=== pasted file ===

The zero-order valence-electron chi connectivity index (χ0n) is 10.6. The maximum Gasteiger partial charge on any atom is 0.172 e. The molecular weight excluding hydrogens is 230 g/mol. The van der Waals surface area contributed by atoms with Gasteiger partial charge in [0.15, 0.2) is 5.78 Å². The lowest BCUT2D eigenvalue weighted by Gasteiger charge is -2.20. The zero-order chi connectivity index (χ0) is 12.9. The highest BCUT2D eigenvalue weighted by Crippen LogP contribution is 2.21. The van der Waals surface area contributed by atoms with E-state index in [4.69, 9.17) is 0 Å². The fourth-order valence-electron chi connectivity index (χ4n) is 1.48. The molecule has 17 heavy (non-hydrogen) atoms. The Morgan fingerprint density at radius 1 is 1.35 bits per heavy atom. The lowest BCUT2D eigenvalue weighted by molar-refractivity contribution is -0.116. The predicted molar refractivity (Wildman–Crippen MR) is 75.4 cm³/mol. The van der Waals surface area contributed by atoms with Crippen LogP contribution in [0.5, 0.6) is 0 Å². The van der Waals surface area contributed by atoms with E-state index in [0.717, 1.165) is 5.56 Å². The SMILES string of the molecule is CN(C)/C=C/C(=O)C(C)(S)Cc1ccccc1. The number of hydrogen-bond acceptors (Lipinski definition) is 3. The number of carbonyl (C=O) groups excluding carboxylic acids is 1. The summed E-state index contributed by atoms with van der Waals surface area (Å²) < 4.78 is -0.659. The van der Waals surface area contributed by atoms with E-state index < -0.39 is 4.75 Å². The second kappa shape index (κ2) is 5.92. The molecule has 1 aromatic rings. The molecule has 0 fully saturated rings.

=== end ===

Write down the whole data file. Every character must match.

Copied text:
The zero-order valence-electron chi connectivity index (χ0n) is 10.6. The maximum Gasteiger partial charge on any atom is 0.172 e. The molecular weight excluding hydrogens is 230 g/mol. The van der Waals surface area contributed by atoms with Gasteiger partial charge in [0.15, 0.2) is 5.78 Å². The lowest BCUT2D eigenvalue weighted by Gasteiger charge is -2.20. The zero-order chi connectivity index (χ0) is 12.9. The highest BCUT2D eigenvalue weighted by Crippen LogP contribution is 2.21. The van der Waals surface area contributed by atoms with E-state index in [4.69, 9.17) is 0 Å². The fourth-order valence-electron chi connectivity index (χ4n) is 1.48. The molecule has 17 heavy (non-hydrogen) atoms. The Morgan fingerprint density at radius 1 is 1.35 bits per heavy atom. The lowest BCUT2D eigenvalue weighted by molar-refractivity contribution is -0.116. The predicted molar refractivity (Wildman–Crippen MR) is 75.4 cm³/mol. The van der Waals surface area contributed by atoms with Crippen LogP contribution in [0.5, 0.6) is 0 Å². The van der Waals surface area contributed by atoms with E-state index in [0.717, 1.165) is 5.56 Å². The SMILES string of the molecule is CN(C)/C=C/C(=O)C(C)(S)Cc1ccccc1. The number of hydrogen-bond acceptors (Lipinski definition) is 3. The number of carbonyl (C=O) groups excluding carboxylic acids is 1. The summed E-state index contributed by atoms with van der Waals surface area (Å²) < 4.78 is -0.659. The van der Waals surface area contributed by atoms with E-state index < -0.39 is 4.75 Å². The second kappa shape index (κ2) is 5.92. The molecule has 1 aromatic rings. The molecule has 0 fully saturated rings.